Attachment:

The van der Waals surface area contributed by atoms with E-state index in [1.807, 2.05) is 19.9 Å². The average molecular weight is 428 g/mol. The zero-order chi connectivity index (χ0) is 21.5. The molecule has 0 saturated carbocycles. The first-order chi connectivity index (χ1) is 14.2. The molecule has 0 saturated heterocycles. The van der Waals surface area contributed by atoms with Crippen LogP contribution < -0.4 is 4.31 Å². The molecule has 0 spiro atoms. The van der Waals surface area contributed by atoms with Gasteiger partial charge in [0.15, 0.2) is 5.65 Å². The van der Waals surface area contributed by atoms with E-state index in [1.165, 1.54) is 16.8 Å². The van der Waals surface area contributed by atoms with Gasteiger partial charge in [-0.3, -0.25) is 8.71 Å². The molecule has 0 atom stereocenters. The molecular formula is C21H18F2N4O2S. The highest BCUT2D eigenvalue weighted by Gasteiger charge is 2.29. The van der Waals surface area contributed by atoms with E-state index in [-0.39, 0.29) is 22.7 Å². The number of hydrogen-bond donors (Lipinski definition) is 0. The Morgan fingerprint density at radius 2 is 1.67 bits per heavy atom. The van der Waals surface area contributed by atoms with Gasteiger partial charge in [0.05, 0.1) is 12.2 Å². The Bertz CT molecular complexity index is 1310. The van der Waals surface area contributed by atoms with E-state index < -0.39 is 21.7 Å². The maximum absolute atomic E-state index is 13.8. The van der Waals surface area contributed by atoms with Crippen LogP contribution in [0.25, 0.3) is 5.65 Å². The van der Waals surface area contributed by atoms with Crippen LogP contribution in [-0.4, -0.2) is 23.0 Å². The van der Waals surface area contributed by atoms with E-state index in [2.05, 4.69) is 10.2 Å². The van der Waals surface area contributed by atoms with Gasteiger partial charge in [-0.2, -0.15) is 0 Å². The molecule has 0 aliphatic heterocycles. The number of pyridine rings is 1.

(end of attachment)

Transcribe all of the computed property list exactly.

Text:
The van der Waals surface area contributed by atoms with E-state index in [1.807, 2.05) is 19.9 Å². The average molecular weight is 428 g/mol. The zero-order chi connectivity index (χ0) is 21.5. The molecule has 0 saturated carbocycles. The first-order chi connectivity index (χ1) is 14.2. The molecule has 0 saturated heterocycles. The van der Waals surface area contributed by atoms with Crippen LogP contribution < -0.4 is 4.31 Å². The molecule has 0 spiro atoms. The van der Waals surface area contributed by atoms with Gasteiger partial charge in [0.15, 0.2) is 5.65 Å². The van der Waals surface area contributed by atoms with E-state index in [1.165, 1.54) is 16.8 Å². The van der Waals surface area contributed by atoms with Gasteiger partial charge in [-0.3, -0.25) is 8.71 Å². The molecule has 0 atom stereocenters. The molecular formula is C21H18F2N4O2S. The highest BCUT2D eigenvalue weighted by Gasteiger charge is 2.29. The van der Waals surface area contributed by atoms with E-state index in [-0.39, 0.29) is 22.7 Å². The number of hydrogen-bond donors (Lipinski definition) is 0. The Morgan fingerprint density at radius 2 is 1.67 bits per heavy atom. The van der Waals surface area contributed by atoms with Gasteiger partial charge in [0.05, 0.1) is 12.2 Å². The Bertz CT molecular complexity index is 1310. The van der Waals surface area contributed by atoms with E-state index < -0.39 is 21.7 Å². The maximum absolute atomic E-state index is 13.8. The van der Waals surface area contributed by atoms with Crippen LogP contribution in [0.25, 0.3) is 5.65 Å². The van der Waals surface area contributed by atoms with Crippen LogP contribution in [-0.4, -0.2) is 23.0 Å². The van der Waals surface area contributed by atoms with E-state index in [2.05, 4.69) is 10.2 Å². The van der Waals surface area contributed by atoms with Gasteiger partial charge in [-0.2, -0.15) is 0 Å². The molecule has 0 aliphatic heterocycles. The number of pyridine rings is 1.